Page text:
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Skyline Village Chicago
PO Box 81334
Chicago, IL 60681
312-957-6060
info@skylinevillagechicago.org
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History

Skyline Village Chicago is part of a growing national movement (www.vtvnetwork.org) of grassroots nonprofit membership communities.   Since the first Village opened in Beacon Hill in 2002, more than 100 have opened around the country and  than 120 are in formation.  Skyline is one of four Villages in the Chicago area.

Skyline Village Chicago grew out of Streeterville Organization of Active Residents' (SOAR's) Aging Issues Council.   SOAR members, wanting programming and services of interest to mature residents in Streeterville, had formed the Council several years earlier.  When one of our members, George Otto, purchased the Beacon Hill Village Manual, the Council read it with great interest.  He reached out to Lincoln Park Village and to North Shore Village, both then in their start-up phase, to get information we could use to help us start a Village in our area.

StreeterVillage was our first name.  But as people from the Gold Coast and the New Eastside joined our planning efforts, we realized that our ‘neighborhood' included the high rises from North Ave. to E. Randolph St. along the lakefront.  Skyline Village Chicago became a separate organization in 2010, when we established by-laws and incorporated as a nonprofit in the State of Illinois, with SOAR continuing to generously mentor our growth.  Rosalie Harris suggested the name Skyline Village Chicago–and our Village was born.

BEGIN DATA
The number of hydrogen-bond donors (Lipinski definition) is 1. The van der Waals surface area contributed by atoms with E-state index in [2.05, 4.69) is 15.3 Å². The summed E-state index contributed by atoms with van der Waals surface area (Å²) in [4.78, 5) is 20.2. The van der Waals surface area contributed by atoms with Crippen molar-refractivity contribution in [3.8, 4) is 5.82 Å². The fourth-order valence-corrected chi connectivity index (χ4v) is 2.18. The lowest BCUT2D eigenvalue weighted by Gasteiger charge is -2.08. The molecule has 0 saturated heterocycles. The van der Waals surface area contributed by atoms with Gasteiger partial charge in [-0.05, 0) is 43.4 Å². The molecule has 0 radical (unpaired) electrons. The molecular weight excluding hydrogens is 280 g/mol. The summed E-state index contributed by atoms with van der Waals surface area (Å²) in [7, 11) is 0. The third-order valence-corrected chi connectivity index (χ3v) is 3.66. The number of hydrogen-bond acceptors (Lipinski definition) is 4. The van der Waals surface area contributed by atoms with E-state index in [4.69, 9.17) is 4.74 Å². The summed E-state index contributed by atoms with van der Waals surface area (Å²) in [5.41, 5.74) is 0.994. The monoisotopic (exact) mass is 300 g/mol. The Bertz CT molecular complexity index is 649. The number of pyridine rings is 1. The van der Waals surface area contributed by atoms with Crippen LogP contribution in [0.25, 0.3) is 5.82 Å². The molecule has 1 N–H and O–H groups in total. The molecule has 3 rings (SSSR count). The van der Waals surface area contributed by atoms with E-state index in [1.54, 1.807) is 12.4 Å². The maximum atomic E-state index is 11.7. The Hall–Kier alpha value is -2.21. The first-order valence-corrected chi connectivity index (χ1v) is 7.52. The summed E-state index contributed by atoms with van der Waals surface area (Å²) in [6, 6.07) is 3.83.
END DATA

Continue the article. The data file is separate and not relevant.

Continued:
In the summer of 2010, Skyline Village Chicago held a meeting at Fourth Presbyterian Church attracting more than 60 people interested in learning more about the Village concept.  Over the past year, we've held more than a dozen parlor meetings throughout our area where we described the Village movement, what we have in mind for our village and found out from attendees what they want and need.  With the help of Loyola School of Social Work and Mather Foundation, we sent out an online survey during the summer of 2011.  Respondents told us that they were interested in getting to know one another; they wanted to find people who shared their interests; wanted to know what is available in the community (a centralized calendar and a resource directory were both on the top of the list); and they wanted to be able to volunteer for and with one another.  They were less interested in ‘vetted services' like other Villages offer.

In 2013, our planning board established a membership fee of $75 for individuals and $100 for households.  Membership benefits will grow over the next year as our website and calendar fill with information you can use.  Please watch for our newsletter and return to our website often to check on and find ways that you can participate in our Village!

Together we have the power and means to design our own futures and keep control of our own lives.  (Village to Village Network)